The company did, however, comment that the Hong Kong residential sector, on which it relies for the bulk of revenue at its Repulse Bay apartment development, was facing “a challenging environment this year, with reduced demand from finance professionals and expatriates”. It expected this weaker demand to continue “for the time being”.
Clement Kwok, managing director & CEO, said that the past six months had been “a very busy and exciting period for the company’s development”, with not only the news of the new hotels, but also plans for The Peninsula London.
Kwok said that the company had seen improvements in most of its key hotel markets, with the exception of Thailand, “although room rates and margins continue to be under pressure from intense competition and increasing costs”. He forecast “good pickup” in the traditional autumn high season for many of the hotels.
For the half year, revenue increased by 7% to HKD2.72bn and Ebitda by 19% on the year to HKD660m “despite challenging market conditions”. Kwok said: “We continue to face the challenge of rising costs, not only from inflation but also as we bring assets back into operation after renovation and expand our offerings and services to cater for increased demand.”
Unlike China Lodging and Choice Hotels International, the group remains focused on ownership, which, Kwok said, meant that the group would be “ready and able to ride out the shorter term fluctuations in the markets in which we operate”.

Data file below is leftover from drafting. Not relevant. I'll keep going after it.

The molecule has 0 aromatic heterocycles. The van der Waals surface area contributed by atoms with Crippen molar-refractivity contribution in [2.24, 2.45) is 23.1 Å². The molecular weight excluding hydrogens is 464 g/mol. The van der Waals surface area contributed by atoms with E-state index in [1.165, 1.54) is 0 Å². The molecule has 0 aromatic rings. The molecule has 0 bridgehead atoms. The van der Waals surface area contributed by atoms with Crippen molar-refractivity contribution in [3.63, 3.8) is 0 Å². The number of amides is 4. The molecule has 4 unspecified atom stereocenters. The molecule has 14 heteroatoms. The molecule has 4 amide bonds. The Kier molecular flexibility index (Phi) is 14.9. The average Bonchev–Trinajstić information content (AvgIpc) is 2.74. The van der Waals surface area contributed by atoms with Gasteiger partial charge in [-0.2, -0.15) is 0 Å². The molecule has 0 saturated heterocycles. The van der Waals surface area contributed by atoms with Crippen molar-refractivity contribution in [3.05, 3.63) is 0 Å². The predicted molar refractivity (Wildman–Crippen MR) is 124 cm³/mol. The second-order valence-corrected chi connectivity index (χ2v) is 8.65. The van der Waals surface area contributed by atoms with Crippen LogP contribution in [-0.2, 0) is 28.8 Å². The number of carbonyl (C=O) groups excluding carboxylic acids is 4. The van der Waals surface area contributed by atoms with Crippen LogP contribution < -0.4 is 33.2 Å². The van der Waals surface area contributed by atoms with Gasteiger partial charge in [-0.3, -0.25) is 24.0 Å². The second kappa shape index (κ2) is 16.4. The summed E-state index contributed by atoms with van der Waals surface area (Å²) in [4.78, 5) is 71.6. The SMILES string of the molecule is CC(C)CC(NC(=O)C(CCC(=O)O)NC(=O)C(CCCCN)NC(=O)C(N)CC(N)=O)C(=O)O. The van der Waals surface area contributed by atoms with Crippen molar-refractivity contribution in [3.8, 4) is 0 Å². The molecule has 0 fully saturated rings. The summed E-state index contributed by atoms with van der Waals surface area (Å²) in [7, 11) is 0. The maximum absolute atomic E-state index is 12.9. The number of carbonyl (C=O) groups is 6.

At the end of July the IMF repeated its projection that the country’s economic growth would dip to 7.4% this year, and decelerate further to 7.1% next year. The fund had previously cut its earlier forecast of growth of 7.5% this year, and 7.3% next year.
The IMF’s projection for this year is beneath the country’s own target of 7.5%, but the fund warned against using stimulus measures this year and next to try and push it higher. In its annual economic consultation with China, the IMF said: “Consumption and the labour market are holding up well, and the global recovery is expected to support activity going forward.”
HA Perspective [by Chris Bown]: China is such a massive market that seemingly divergent strategies can still deliver good results. China Lodging is clearly heading all out for market leadership in the economy sector, and as the country’s economy develops, there is every opportunity for it to move upmarket as its customers’ spending power improves over the years.
But expansion is financially demanding, and there are suggestions that the lending climate in China is getting tougher. Witness private equity player Hony Capital, which has just bought into rival Chinese hotel operator Jin Jiang, purchasing a 12.43% stake.
In contrast, Choice’s announcement is at an altogether more modest scale. And like the other global hotel groups, the company is looking to test the local appetite for the group’s more mid-market brands. The move is, however, a welcome confirmation that the group is still set on international expansion, having seen precious little international portfolio growth activity recently.